“By establishing this bill of rights, we are empowering individuals, elected leaders, and organizations to hold the city accountable to those rights being protected as we continue to push for the true solution to the homelessness crisis: housing,” Williams said in a press release.

Under the bill, rights specific to people staying at city shelters include: the right to exit and enter shelters outside of curfew hours; the right to a secure locker for single adults and a private, locked room, for families. The rights also include access to bathrooms, washing machines and bathing space; and availability of meals and accommodations for dietary restrictions.  Rights that would apply to the homeless in general include the access to legal services and interpreters, housing and financial assistance, information on how to file a complaint, and protections from retaliation by shelters.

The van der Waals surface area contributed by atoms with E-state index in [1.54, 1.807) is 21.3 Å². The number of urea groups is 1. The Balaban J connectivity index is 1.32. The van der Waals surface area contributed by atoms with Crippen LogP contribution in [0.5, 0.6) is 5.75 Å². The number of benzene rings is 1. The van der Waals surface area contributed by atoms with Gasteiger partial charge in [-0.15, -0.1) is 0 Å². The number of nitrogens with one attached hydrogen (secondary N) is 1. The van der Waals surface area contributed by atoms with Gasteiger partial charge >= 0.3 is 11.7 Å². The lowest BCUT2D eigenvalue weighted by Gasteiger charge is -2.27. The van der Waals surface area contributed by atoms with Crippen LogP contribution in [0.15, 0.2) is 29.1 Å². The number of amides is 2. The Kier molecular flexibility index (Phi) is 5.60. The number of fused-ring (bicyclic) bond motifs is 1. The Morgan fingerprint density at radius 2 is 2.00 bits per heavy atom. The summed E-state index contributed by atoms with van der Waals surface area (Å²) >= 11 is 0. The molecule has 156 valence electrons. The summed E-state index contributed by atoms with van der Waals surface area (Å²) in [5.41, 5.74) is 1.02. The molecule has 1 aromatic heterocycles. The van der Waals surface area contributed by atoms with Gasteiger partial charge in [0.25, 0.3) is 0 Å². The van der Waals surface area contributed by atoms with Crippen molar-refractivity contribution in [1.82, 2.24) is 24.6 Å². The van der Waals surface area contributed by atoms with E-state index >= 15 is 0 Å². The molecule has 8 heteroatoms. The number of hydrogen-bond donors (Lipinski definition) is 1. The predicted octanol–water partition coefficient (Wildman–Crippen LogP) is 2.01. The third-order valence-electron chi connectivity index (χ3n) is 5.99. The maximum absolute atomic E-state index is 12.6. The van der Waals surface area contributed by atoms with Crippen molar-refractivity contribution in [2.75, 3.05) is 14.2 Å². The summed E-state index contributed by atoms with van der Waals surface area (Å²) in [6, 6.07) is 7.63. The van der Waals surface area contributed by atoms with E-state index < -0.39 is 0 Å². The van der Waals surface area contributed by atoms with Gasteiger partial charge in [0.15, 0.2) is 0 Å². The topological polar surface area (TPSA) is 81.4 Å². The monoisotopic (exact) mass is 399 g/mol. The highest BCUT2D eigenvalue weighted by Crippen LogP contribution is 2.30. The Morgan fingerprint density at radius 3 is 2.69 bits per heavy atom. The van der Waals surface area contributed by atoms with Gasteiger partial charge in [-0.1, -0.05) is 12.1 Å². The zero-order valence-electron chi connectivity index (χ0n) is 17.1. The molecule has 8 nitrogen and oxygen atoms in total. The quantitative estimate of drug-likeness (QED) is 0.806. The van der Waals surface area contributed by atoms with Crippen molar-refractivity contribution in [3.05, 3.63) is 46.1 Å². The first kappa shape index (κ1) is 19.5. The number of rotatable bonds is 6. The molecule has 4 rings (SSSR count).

Livingston said the bill of rights would make a big difference at the Israel Lopez shelter. But he noted that many of his concerns, including sanitation failures and lack of privacy, would not be covered.

City shelters have regularly drawn complaints from unsheltered persons due to safety concerns and concerns about rules and procedures, according to a report from THE CITY. As Mayor Eric Adams continues his controversial effort to remove unsheltered people from public spaces, most of those living in encampments and on the subway did not take a bed at a city shelter. The New York Post reported that only 39 people accepted shelter as a result of encampment sweeps during March.

The Israel Lopez shelter is one of five “transitional housing programs” that the Neighborhood Association for Inter-Cultural Affairs launched in 2014. 

The nonprofit’s website says the shelter is a “next-level initiative that helps homeless men and women achieve permanent employment, safe and appropriate permanent housing, as well as family reunification, and prepares eligible individuals with the skills, knowledge to secure vocational/employment opportunity for ultimate self-sufficiency.”

Livingston said he is not aware of efforts at the shelter to promote “self-sufficiency.” Instead, he believes some of the shelter’s rules –– like evening curfew, the daytime cleaning hours where residents need to leave their rooms and the ban on outside food –– make it difficult for residents to live freely at the facility.